An outsider to the Church might assume that Christians agree on all of the details concerning Jesus-saved-us-from-our-sins. Things are not as simple as they appear. I recall a podcast episode in which investor Peter Thiel pushed back against the idea that the New Testament is tidy or straightforward. Thiel said “I think Christ is a very complex, very ambiguous figure in many ways, which makes the interpretation quite difficult.”
Some of that complexity is captured in an excellent new article “The Atonement Wars“. This explores exactly what happens to Christians and their guilt of sin, in light of Jesus’s death on the cross and resurrection. I recommend the whole article.
Here is a view from the Greek Orthodox tradition that might be unfamiliar to American Protestants who are used to thinking about Atonement in dry legal terms.
“Ontological theories” is a broad term to comprehend the teachings of many Greek-speaking church fathers, mainly in the eastern half of the old Roman Empire and mainly from 180 A.D. onward….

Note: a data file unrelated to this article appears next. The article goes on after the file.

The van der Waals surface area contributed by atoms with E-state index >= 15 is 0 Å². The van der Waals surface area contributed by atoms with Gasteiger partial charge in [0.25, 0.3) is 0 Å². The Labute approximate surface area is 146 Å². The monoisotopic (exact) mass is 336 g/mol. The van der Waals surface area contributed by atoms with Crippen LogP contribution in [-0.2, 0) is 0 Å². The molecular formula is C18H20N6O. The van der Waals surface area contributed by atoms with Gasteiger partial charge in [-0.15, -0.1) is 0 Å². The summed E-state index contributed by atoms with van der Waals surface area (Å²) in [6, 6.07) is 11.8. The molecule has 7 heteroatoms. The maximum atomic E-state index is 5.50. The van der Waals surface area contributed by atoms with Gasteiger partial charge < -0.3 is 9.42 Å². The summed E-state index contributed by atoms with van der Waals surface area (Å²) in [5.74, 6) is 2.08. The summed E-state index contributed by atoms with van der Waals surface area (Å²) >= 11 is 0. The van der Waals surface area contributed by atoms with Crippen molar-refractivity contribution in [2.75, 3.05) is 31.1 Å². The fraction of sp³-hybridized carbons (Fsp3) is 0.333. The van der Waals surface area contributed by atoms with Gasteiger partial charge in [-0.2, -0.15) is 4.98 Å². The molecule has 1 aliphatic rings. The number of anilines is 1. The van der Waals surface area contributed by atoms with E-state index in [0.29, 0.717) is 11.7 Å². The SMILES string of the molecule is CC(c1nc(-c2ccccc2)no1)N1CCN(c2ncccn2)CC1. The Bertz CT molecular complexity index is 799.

This scheme is an “ontological” (whole being) substitution by Christ to deal with the entire power of sin in humans, rather than primarily a legal substitution addressing the guilt of sin before God’s justice. It is sometimes characterized as a “medical” model, stressing the healing of sick humanity rather than the judicial acquittal of a guilty humanity. Much of subsequent Eastern Orthodox theology, such as stressing the Incarnation and Resurrection, and experientially participating in the divine “energies” so as to become more and more God-like (“theosis”), is an elaboration of this ontological approach pioneered by Irenaeus. As with the Ransom Theory, the various flavors of Ontological atonement were subsumed by Aulen under the “Christus Victor” or “classic” rubric.
The Atonement Wars
If you read modern theology books and blogs, you probably have not had many opportunities to hear what the Church Fathers have said. The church fathers are people such as Ignatius of Antioch whose writing did not make it into the Bible but who were writing much closer to the time of Jesus than we stand today. “The Atonement Wars” explores the views of early Christians on salvation. I also recommend a separate blog devoted to the church fathers on the Letters to Creationists site.
Whether you attend church twice a week or never, I recommend this clear writing on ideas that shaped our civilization.